*This Editor’s View will appear in the December Edition of ECN.
I’m finally recovering from a serious case of jet lag after returning home from electronica, the world’s leading trade fair for electronic components, systems, and applications. Per usual, the show was enormous, housed at the site of an old airport and nearly impossible to see everything. Having spent a total of 16+ hours in the air and over three days being immersed at an industry event with aerospace being a main topic, I can’t help but wonder—what does the future hold for aircraft as it relates to electronics, and even more specifically—in-flight connectivity?
An aircraft’s payload includes cargo, passengers, flight crew, munitions, electronics, as well as additional equipment depending on the nature of the flight or mission. Electronics used to make up 10 percent of an aircraft’s weight. Today, that number has skyrocketed to 40 percent. With this in mind, what existing electronics in planes might be deemed useless over the next 10 years?
Can you say touchscreen displays? Gone may be the days of seat-bearing screens on planes as fliers may soon transition to a more modern approach. You may have heard the acronym before—BYOD, short for bring your own device, which made its debut in corporate offices across the world. Soon, we may be seeing this same trend take flight on aircraft as technology progresses and planes begin adopting in-flight connectivity via satellite. If aircraft-to-satellite communication becomes mainstream, whereas in-flight connectivity is available to all passengers using their own personal device, on-board screens may become obsolete.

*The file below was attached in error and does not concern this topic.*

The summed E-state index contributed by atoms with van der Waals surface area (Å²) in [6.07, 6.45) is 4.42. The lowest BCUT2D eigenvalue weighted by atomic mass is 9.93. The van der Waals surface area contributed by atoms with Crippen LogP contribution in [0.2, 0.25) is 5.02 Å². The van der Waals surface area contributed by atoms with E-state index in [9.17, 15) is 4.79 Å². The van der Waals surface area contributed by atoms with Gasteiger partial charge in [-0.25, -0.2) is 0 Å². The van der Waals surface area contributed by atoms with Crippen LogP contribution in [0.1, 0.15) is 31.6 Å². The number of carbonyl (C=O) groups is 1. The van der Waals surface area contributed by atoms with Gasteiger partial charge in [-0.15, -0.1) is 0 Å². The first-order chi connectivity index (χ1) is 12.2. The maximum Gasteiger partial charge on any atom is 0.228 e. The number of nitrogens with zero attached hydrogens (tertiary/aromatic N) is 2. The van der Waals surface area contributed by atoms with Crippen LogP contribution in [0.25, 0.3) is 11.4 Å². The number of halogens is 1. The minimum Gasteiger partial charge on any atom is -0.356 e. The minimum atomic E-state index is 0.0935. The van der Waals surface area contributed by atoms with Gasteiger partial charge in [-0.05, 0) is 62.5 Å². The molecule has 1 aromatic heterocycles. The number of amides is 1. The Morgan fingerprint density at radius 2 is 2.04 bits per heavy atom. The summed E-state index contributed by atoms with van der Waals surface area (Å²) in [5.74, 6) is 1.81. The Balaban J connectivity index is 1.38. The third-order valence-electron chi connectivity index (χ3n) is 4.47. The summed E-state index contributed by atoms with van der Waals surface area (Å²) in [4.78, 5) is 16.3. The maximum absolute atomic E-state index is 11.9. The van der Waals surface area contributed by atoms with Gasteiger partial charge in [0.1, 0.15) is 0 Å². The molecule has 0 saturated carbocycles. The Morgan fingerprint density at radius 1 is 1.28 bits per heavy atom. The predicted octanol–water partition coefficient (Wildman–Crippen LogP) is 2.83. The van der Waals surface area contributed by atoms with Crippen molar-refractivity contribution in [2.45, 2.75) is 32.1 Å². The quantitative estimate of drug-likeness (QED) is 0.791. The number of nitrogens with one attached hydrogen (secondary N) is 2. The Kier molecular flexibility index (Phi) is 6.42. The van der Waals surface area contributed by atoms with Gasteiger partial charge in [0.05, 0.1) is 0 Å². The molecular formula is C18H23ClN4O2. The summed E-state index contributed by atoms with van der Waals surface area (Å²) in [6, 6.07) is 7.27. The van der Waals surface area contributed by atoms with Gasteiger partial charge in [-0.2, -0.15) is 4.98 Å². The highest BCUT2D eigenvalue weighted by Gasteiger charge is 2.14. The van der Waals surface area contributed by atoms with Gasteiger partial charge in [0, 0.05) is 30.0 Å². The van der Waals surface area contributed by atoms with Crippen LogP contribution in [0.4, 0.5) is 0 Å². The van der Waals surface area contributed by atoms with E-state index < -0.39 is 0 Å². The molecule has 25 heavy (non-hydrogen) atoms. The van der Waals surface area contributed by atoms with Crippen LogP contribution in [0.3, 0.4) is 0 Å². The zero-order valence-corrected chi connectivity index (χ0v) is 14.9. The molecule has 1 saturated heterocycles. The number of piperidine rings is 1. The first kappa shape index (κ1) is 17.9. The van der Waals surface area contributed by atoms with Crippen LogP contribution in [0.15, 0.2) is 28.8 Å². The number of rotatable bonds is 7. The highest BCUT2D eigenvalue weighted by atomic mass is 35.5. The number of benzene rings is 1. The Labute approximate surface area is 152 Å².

One company in particular that’s pushing the WiFi envelope is SpaceX. Its recent filing with the U.S. Federal Communications Commission (FCC), requesting permission to operate a giant satellite network that will provide the world with high-speed Internet and function as an alternative to Earth-bound cables and fiber-optics, could change the whole game.
SpaceX CEO Elon Musk first announced the project back in January 2015. It consists of 4,425 satellites and costs at least $10 billion. Each satellite, excluding solar panels, will weigh 850 pounds and amount to the size of an average car. Initially, the project will launch 800 satellites into an orbit ranging from 714 to 823 miles above the Earth, which would expand Internet coverage first in the U.S., Puerto Rico, and the U.S. Virgin Islands. Once the first stage proves successful, SpaceX will launch its remaining satellites, including spare aircraft in the event of on-orbit failure, which will remain dormant until needed.
Now, imagine the possibilities. Not only would this increase our connectivity on the ground, it may just do the same for in-air connectivity. Today, the question is not usually will WiFi be available on my flight (as most airlines are now equipped), but rather, how fast are the connections and how spotty will coverage be? To improve coverage and significantly reduce aircraft payloads, airlines could remove the touchscreen displays from the seat backs, enabling WiFi via satellite and encouraging passengers to BYOD.
And so, to answer the question—what does the future hold for aircraft as it relates to electronics and in-flight connectivity—I turn to you, engineers, to show me rather than tell me. Either way, I’ll pack my devices on my next flight—just in case!
Until next time,
P.S. Wishing you a very happy holiday season and a prosperous New Year from your friends at ECN magazine! See you in the new year.
Filed Under: Aerospace + defense